pressure of the enlarged uterus on the vena cava, reduces blood supply to the heart, decreases blood pressure, and reduces blood circulation to the uterus and across the placenta to the fetus. The patient may complain of being nauseated and feeling cool and clammy. The best position for the patient is on her left side since this increases fetal circulation. Prevention of Infection. Handwashing is essential before and after performing any procedure. Fresh, clean scrub suits should be worn in the delivery area. Unauthorized persons should not be allowed in the area. A patient with infections should be separated from other patients. Vaginal Exams. Artificial Rupture of Membranes. Emotional Support. Preparation of the Delivery Room. Preparation is usually done by the paraprofessional on duty if the scrub technicians are not employed. Strict aseptic technique is maintained. The room is prepared while the patient is in the first stage of labor. The local SOP will determine how soon before anticipated delivery the room can be set up. It is usually 2 to 12 hours if the tables are covered and rooms are closed.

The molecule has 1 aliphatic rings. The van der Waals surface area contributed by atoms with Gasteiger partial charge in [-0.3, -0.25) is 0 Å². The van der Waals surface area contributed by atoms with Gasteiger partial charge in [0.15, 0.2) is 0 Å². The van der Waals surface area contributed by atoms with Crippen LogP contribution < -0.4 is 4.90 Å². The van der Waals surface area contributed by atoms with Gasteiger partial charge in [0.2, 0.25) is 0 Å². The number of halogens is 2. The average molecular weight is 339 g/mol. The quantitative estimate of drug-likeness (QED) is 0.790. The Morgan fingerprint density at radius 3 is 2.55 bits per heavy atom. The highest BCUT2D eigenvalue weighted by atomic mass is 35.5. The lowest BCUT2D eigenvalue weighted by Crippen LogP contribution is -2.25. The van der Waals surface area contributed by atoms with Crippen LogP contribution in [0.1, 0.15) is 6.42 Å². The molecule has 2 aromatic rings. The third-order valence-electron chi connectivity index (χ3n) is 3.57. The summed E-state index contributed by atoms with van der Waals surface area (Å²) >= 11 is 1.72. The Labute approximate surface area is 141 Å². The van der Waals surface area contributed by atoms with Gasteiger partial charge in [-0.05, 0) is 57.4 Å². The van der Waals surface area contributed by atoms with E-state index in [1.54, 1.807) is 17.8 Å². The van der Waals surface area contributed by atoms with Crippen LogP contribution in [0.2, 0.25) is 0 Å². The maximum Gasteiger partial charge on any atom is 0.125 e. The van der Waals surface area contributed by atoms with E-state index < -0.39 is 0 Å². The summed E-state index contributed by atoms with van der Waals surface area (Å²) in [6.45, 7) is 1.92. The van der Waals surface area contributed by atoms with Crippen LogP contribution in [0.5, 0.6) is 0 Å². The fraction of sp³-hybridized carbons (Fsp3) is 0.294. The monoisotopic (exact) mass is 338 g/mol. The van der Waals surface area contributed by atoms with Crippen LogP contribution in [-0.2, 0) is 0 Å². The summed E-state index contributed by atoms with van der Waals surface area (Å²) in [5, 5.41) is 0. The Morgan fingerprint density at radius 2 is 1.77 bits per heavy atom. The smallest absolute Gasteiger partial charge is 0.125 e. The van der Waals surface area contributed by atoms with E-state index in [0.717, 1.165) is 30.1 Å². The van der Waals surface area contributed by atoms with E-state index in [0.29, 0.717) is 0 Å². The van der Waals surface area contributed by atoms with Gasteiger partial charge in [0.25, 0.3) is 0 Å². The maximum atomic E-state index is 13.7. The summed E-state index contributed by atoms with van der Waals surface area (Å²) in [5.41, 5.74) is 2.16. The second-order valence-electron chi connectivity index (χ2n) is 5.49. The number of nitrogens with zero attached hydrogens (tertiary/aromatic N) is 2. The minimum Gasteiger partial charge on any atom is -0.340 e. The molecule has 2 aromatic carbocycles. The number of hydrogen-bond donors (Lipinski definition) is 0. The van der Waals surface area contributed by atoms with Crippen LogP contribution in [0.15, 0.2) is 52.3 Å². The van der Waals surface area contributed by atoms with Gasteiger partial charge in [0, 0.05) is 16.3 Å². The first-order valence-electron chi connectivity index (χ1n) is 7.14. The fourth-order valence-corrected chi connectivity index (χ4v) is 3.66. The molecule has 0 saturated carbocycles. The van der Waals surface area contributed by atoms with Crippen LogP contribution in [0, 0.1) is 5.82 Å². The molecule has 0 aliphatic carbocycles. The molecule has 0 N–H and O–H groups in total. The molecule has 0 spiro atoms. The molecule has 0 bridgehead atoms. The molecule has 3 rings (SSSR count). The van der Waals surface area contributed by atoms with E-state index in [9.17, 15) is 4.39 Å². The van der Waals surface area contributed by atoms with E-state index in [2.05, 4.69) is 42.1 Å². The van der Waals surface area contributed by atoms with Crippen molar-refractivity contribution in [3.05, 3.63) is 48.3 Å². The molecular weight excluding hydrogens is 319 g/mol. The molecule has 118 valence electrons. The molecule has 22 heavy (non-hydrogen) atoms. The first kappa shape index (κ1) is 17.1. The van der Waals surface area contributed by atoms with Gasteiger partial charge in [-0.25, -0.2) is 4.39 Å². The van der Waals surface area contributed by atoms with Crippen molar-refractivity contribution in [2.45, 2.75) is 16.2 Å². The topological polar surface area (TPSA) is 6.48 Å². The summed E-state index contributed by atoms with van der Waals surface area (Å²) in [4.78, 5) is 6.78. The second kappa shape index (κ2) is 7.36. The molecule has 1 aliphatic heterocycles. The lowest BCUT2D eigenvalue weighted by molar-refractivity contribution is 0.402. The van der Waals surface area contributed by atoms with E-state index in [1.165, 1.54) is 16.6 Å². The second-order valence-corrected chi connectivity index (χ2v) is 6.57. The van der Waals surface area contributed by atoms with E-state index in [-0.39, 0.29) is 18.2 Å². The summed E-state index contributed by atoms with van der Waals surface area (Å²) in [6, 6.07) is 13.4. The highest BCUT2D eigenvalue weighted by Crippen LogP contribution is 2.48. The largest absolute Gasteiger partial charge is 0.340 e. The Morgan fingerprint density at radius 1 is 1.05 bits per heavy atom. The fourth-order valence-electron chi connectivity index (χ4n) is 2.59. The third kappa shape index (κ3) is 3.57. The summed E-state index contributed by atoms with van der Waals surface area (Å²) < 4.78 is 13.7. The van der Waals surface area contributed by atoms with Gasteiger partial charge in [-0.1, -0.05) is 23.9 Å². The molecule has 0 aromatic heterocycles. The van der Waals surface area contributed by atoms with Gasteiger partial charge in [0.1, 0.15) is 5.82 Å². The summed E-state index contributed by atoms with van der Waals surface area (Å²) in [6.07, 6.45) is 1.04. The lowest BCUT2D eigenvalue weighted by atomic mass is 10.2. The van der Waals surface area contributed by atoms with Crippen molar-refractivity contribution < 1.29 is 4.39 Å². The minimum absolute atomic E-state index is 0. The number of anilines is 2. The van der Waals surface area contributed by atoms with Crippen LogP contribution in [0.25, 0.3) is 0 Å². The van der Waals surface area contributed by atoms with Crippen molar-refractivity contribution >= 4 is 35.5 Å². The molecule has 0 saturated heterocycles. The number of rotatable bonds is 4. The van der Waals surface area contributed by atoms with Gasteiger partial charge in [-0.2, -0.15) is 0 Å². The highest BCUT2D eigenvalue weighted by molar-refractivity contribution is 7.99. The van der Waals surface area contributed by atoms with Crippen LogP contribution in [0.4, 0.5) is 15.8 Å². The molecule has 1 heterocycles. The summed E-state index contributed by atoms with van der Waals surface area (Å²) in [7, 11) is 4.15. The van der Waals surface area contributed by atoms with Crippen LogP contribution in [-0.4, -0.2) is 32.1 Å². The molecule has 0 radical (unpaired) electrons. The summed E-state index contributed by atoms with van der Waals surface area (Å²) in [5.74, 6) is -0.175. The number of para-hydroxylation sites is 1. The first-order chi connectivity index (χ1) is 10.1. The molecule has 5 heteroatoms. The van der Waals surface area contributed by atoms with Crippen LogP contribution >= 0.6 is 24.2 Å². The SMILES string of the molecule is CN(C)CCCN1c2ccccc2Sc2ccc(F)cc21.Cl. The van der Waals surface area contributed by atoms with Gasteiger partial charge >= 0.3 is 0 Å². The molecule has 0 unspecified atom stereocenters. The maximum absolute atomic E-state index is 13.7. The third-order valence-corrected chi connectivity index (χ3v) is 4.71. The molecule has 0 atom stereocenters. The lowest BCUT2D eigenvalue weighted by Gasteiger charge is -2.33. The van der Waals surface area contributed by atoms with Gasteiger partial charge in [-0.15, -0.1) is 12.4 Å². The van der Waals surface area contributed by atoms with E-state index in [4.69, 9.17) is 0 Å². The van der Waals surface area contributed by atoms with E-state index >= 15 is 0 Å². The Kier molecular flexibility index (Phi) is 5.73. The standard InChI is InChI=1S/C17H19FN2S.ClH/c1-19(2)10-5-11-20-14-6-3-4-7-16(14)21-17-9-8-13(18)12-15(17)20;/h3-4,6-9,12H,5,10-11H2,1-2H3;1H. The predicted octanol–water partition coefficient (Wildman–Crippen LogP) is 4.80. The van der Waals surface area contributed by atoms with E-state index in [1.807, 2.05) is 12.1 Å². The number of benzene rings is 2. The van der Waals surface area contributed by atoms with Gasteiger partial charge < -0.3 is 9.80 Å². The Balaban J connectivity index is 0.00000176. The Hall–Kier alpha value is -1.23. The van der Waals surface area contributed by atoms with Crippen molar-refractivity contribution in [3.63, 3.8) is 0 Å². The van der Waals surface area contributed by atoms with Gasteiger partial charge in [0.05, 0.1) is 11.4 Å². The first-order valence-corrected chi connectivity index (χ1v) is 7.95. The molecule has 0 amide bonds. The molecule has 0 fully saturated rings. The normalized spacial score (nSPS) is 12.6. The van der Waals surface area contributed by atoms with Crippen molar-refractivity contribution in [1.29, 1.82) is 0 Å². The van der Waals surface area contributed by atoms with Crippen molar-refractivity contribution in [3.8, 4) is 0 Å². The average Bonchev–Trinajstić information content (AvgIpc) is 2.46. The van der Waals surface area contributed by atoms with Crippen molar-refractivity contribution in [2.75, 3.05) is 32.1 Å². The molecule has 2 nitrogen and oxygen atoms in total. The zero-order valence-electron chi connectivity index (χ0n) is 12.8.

Second Stage (full dilatation and cervical effacement to birth of the infant) Contractions change from the characteristic crescendo-decrescendo pattern to an overwhelming, uncontrollable urge to push or bear down with contractions as if she had to move her bowels. As the fetal head is pushed still tighter against the perineum, the vaginal introitus opens and the fetal scalp becomes visible at the opening to the vagina. At first, this is a slit like opening, which then becomes oval, then circular. The circle enlarges from the size of a dime to that of a quarter to that of a half-dollar which is called crowning. As she pushes, using her abdominal muscles and the involuntary uterine contractions, the fetus is pushed out of the birth canal. Ritgen maneuver- an obstetric procedure used to control delivery of the fetal head. It involves applying upward pressure from the coccygeal region to extend the head during actual delivery, thereby protecting the musculature of the perineum. Nursing Management: Never leave the patient alone once she has been transferred to the delivery room. In addition, never turn your back on the perineum because the baby could push through the vaginal opening while your back is turned. Encourage the patient to rest between contractions and to push with contractions. Only one person should coach. Verbal encouragement and physical contact help reassure and encourage the patient. Position the patient's legs in the stirrups for the lithotomy position. This is the most common position for delivery. Facilities using birthing beds have the patient in an upright position. Prep the patient's perineum. A Betadine scrub and water are used with 4x4's. Clean the perineum by washing the pubic area, down each thigh, down each side of the labia, down the perineum, and down the rectal area. Rinse area with the remaining solution.